Saturday, June 5, 2010

Life's Not Fair

Like most parents [I'm sure], I go 'round and 'round with my kids to get them to do their chores.  In fact, right now as I write, my daughter is cleaning out her closet.  Under protest.  With big "sighs".  Rolling her eyes heavenward.  [I have absolutely no idea where she gets that from.]

My son this morning even exclaimed, "This isn't fair!"  That's when I rolled my eyes heavenward, and replied, "I don't care.  Life's not fair.  Get used to it."

I snorted and added, "You don't have any idea what you're talking about.  You have it so easy."  And they do. "I had to pick up my toys, to clean my room, to clear off the table after dinner, to feed and teach the 2 double yellow-headed and 3 double red-headed parrots how to talk,  and to feed and breed the hundreds of parakeets out in the aviary.  Oh, and in the summer time, that was on top of working for both my mom at her pet shop and my dad at his truck and trailer business."

[snort] And my kids complain about cleaning their rooms?  Give me break!

Well, all this reminded of Pearl and Harve Pointer.  You know, the beautiful Pearl (Williams) Pointer?  [She was a looker, wasn't she?]  I've recently been reading her account books, or day books, of the Pointer farm in Iowa from as early as 1918 through the 1940's.  Man, we had nothing on Pearl.  She really worked.  I mean, really worked.

These books are a treasure trove of what a midwest farm was like in the 1920's, 1930's and 1940's, and I can sum it up in just one word: work.

They list all the purchases and all the sales on the farm as well as yearly inventories and loans [both given and received].  From the car they owned in the early 1920's, to the road work performed in and around their farm, to the boys' allowances and pay for work on the farm.  Not to mention, what pastures different animals were placed in.  It's all there.  Below are some of my favorite entries:

3 Oct 1922 flour, mittens, oil, thread, meat $4.80
[Just as varied as a Walmart receipt of today.]

10 Oct 1920 Hail Insurance $20.00

5 Oct 1937 hair oil, putty .30
[Gotta slick back Harve's and the boys' hair.]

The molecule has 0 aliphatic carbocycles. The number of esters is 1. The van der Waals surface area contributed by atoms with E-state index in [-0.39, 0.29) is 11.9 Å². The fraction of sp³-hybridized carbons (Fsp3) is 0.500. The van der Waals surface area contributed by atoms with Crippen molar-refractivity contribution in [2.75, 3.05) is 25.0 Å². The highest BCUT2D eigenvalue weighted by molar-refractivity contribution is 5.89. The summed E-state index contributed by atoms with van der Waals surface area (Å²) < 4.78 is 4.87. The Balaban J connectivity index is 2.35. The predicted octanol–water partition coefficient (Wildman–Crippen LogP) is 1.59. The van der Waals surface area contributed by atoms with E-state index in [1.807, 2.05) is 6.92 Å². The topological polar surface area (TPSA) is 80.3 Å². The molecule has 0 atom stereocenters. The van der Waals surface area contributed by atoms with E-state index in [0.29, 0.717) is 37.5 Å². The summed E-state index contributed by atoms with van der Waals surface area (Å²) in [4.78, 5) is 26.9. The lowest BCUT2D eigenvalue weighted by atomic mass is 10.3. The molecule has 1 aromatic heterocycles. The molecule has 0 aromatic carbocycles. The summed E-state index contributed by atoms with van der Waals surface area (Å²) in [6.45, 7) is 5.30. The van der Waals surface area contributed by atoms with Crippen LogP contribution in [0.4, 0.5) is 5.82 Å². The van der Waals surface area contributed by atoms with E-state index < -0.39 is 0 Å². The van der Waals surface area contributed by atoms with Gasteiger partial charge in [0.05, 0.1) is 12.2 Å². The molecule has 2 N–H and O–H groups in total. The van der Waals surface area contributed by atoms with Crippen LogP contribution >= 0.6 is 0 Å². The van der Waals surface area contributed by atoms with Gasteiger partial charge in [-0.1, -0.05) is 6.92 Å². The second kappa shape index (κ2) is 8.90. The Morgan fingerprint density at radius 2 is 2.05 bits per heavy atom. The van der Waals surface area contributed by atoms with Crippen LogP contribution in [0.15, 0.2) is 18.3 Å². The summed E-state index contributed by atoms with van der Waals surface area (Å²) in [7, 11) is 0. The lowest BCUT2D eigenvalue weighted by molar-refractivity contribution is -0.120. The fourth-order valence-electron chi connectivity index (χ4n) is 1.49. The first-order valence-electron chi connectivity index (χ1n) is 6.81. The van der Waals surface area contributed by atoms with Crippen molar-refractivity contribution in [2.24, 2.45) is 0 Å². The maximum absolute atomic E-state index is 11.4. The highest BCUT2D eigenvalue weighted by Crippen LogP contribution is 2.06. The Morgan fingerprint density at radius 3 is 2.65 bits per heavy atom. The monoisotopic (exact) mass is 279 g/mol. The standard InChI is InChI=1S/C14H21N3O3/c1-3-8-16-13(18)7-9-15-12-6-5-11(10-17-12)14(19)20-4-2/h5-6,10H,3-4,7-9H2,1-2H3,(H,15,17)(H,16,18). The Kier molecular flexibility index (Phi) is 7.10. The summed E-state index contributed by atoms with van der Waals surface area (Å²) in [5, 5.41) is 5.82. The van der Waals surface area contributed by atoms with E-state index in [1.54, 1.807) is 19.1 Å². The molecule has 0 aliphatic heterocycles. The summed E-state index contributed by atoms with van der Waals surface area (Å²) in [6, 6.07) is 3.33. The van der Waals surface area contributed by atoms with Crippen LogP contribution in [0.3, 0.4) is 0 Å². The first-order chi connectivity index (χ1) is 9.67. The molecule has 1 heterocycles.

15 March 1920 buggy top $8.50
25 Jun 1924 buggy tongue $3.00
[Gotta keep the buggy in working order.]

20 Nov 1919 lime, cement, sand $5.18
20 Nov 1919 work on chimney $4.50
20 Nov 1919 Thimbles on chimney $.50
[Um. You mean they didn't just call the chimney repair dude?]

[Speaking on calling...]
3 Dec 1919 telephone rent $5.25

14 Sep 1919 paint for wagon $2.05

20 Sep 1919 weinies and liver $1.05
12 May 1920 plants and bologna $1.50
[There are a lot of entries for "weinies".  Apparently they liked them.  And they're cheap.  And the bologna?  The BEST bologana I've ever had is the bologna that's made in Iowa.  I know.  Iowa's known for its corn, but the bologna is their best-kept secret.]

3 Jan 1922 Lester's suit $5.00
11 Jan 1922 Harold's suit $7.08
9 Nov 1921 Shoes for girls $8.50
9 Nov 1932 Shoes for boys  & hose $5.76
[There are many entries over the years for the kids' clothes, but what stands out are the school clothes and the suits.  And really, nothing's changed about that, has it?  Oh, and I'm pretty sure the hose were for the girls.]

20 Sep 1919 shingles for house $75.70
5 Jun 1923 wallpaper, hats etc. $10.60
15 Feb 1926 lumber for chicken house $53.00
[Um.  I don't see an entry for the labor for the shingle work.  S'pose they put 'em on themselves.  On one page is a listing of room dimensions of the house for wallpaper.  Then wallpaper was purchased here and there after that.  Again, no labor listed anywhere for the wallpaper or for the chicken house.]

8 Feb 1922 Valentine $1.44
[What I wouldn't do to see that Valentine and scan it and share it with y'all...]

29 Jan 1918 bought bull of Franklin's $50

[There are a ton of animal purchases and sales over the years, as you might expect.]

23 Jan 1918 glasses $6.00
1 Feb 1918 fur coat lined $15.90
18 Feb 1918 organ $6.00
18 Sep 1924 watch repair $1.35
11 Jan 1926 Radio $102.50
[Um. I wonder whose glasses these were ~ those listed above and those pictured here.  It's not clear if the glasses  pictured were Pearl's, but it's suspected.  This farm family was better off than others if they purchased a radio in 1926.  Also, I wonder whose watch was repaired?  The one pictured here was Pearl's daddy's watch [A.O. Williams].